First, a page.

America: Land of the Anxious and Home of the Stressed

You'd be excused if you're feeling a bit anxious given today's economic outlook, but worrying has become a popular pastime for many Americans, even in good times.

Taylor Clark, the author of Nerve: Poise Under Pressure, Serenity Under Stress, and the Brave New Science of Fear and Cool noted that Americans are five times more likely to have anxiety than Nigerians, who face much more basic life-necessities problems.

But why?

In this article over at The Atlantic, Maura Kelly explores the reason why we've become a nation of worrywarts: you can blame our (broken) system of meritocracy!

The meritocratic pressure-cooker

The idea that we can accomplish anything we put our minds to is so pervasive that we often have a lot on our minds. We feel pressure to take on more responsibilities and to make the "right" choices -- and we beat ourselves up when we fail, as Princeton professor Anne-Marie Slaughter, the former director of policy planning for the State Department, wrote in this month's Atlantic cover story. "Millions of women feel that they are to blame if they cannot manage to rise up the ladder as fast as men and also have a family and an active home life (and be thin and beautiful to boot)," she wrote. And unsurprisingly, perhaps, women suffer from a number of anxiety disorders -- including generalized anxiety and panic attacks -- at a rate twice as high as that for men.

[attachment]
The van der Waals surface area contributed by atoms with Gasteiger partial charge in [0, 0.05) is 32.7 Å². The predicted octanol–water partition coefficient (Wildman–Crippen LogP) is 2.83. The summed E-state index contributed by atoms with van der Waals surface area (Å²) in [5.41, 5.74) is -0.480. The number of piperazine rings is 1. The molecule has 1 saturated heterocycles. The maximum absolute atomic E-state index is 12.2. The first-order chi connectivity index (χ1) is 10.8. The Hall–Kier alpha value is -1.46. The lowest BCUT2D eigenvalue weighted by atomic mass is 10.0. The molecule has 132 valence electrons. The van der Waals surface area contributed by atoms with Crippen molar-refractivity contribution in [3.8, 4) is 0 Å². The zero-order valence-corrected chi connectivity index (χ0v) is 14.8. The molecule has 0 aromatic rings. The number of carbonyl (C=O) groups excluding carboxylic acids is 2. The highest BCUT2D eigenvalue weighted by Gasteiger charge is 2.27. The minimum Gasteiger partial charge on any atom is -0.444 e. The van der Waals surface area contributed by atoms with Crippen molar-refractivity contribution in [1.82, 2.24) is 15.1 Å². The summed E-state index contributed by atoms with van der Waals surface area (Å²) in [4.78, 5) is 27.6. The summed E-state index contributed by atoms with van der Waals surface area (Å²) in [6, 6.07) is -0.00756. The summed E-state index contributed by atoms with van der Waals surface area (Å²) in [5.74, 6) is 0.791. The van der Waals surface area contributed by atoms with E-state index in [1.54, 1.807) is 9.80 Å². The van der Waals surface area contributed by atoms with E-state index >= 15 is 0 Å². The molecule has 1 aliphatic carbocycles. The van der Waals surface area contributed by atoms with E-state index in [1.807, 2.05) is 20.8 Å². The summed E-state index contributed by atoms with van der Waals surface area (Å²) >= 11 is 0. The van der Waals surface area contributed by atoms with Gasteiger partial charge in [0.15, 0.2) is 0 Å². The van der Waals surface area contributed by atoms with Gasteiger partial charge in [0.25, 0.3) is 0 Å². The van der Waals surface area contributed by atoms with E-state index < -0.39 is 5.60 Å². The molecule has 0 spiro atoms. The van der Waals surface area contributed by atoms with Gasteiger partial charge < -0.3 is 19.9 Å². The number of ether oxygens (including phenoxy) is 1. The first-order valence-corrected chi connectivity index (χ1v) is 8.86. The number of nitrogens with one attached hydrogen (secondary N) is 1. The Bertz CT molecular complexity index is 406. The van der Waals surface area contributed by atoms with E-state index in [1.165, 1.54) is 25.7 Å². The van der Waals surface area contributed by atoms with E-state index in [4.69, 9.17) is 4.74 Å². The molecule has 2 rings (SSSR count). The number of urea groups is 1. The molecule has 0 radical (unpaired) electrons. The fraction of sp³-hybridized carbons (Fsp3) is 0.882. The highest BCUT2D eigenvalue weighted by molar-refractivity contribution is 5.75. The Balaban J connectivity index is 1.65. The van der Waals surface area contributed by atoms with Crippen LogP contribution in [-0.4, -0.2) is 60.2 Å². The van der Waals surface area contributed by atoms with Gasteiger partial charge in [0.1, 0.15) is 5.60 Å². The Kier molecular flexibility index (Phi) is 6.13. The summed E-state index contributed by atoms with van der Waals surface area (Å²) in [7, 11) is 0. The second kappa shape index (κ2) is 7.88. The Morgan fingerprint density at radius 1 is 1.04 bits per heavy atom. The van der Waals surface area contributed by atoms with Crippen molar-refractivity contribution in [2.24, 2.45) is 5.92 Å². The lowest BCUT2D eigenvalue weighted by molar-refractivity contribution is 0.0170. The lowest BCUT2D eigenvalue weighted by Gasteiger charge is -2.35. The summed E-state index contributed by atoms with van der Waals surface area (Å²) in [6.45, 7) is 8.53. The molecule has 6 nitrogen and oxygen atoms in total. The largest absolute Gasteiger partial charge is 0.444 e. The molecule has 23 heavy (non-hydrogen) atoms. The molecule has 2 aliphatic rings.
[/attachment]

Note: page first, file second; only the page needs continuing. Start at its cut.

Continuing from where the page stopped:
But men feel the heat, too. As McNamee puts it: "A reasonable argument could be made that the race to get ahead in America is particularly stressful. If Americans believe that individuals 'get what they deserve' based on their merit (innate abilities, having the right attitude, working hard, playing by the rules), then distain for the unsuccessful is seen as warranted." Comedian D.L. Hughley makes a similar point in his forthcoming book, I Want You to Shut the F#ck Up: How The Audacity of Dopes is Ruining America: "There's this American idea that we're a meritocracy, that people reach the top through the virtue of hard work and perseverance. But the flipside to that thinking is that the poor ... must be flawed, lazy, stupid, or whatever other terrible adjective you would like to use. They didn't work hard enough in some kind of way but had every opportunity."

Link - via IdeaFeed

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